RM: I love doing it because I love thinking about the whole story and the characters and then applying instruments. It’s exactly like what I was saying with Before the Law; it’s the exact same process for film. Applying a certain emotion to how you play a melody; it’s more than the melody, it’s how you play it and how you’re feeling when you play it. And then it will be effective in the film, because it’s either with the character or against it, whatever it is you’re trying to do, but it’s amazing how it works.

When I started Badawi, I was doing a comic book called Badawi. Then I started doing music to the comic book and then I just stopped doing the comic book. So I do have a story with that. And eventually maybe I’ll make a movie of it or something. I don’t know. And then the music will be in it and that will be that. That’s probably the best idea I could do with that, just to get it over with.

MS: It’s that adolescent project that you have to carry with you.

RM: Yeah, it was like an imaginary hero who I used to see in my mind and draw. It was a story that takes place way in the future, but so much in the future that it’s actually ancient at the same time. And I’m actually interested in just looking at both of those and seeing a real future in music. The people who play know about these different characters I have, and they start to get it or at least appease me. And they play different roles. There’s the Etherics and then the Heretics, the Clones and the False Prophets. And it’s applied to improvisation as well so you can be a False Prophet and proclaim something in the middle. We’re all having a musical interaction and someone stands up and does something. The Etherics are people who are thinking outside their mind, whether through hallucinogenics or meditation, or holding their head under water for five minutes. And that’s a big part of it, too.

MS: It sounds complicated, and very well developed, like a whole world you’ve created in several art forms.

RM: Yeah, it’s totally weird, I think, but I have to do it.

MS: And you can dance to it, too. [laughs]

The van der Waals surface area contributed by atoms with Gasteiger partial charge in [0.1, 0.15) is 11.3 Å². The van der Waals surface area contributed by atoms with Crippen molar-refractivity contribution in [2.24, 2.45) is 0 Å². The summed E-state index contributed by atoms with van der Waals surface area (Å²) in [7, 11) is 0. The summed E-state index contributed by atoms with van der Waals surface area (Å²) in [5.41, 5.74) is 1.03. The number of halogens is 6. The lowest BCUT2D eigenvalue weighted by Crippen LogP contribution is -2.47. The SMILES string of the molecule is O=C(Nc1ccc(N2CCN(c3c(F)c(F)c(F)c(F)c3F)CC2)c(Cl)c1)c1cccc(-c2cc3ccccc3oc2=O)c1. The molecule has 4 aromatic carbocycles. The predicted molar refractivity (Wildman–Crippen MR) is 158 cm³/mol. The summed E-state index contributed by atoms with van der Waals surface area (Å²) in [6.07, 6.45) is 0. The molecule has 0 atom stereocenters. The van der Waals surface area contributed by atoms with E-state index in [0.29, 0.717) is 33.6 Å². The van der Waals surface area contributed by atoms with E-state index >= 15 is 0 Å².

RM: Yeah, I used to go to clubs and I’d DJ. I do all this experimental music but sometimes I stop myself and say, “No one can dance to this!”

MS: I was actually really curious about how that works out for you. How do you leave the energy and the immediate gratification of some of the beats that you make?

RM: There’s a way and I’m working on that. That’s where the notation is coming in. I’m finding that people really respond to that, but that can be applied to a string quartet. It’s just knowing rhythms and not being afraid to use them. I think a lot of new music got a little bit away from that where it was, “Eww, you can’t stick to that rhythm over and over again. Then you’re doing minimalism.” But I think sometimes you’ve got to make people dance and give them what they need. It’s almost illegal to dance in New York these days, so that’s all the more reason to make dance music.

MS: Is there something to be gained, though, by not relying on the beat or using that as sort of an instant drug?

RM: Yeah. I’m working on this piece for The Kitchen with a rapper who’s going to be doing this interpretation of this myth of Inanna’s decent to the netherworld. I gave him some beats and he rapped on them and gave them back to me, and then I took the beats away and did all sound design. So I try to mess around with it a little bit.

MS: I was really fascinated by the Reanimator track you tucked onto Cyborg Acoustics. It seems like the ultimate completely aural game for an improviser. Is John Zorn still the big scorer?

RM: Well, no one else has played it. [laughs] It’s a labyrinth of sound an improviser is placed in, and that’s a lot of the way I get people to do what I want. I place them on headphones in this—basically, a war zone of processed improvisers attacking you from all directions, and you need to react and place your sound somewhere in there without clashing with everything else that’s going on. John is one of the greatest improvisers I’ve ever seen, so he pulled it off. It’s just a funny idea I had. I think that piece is really just for him.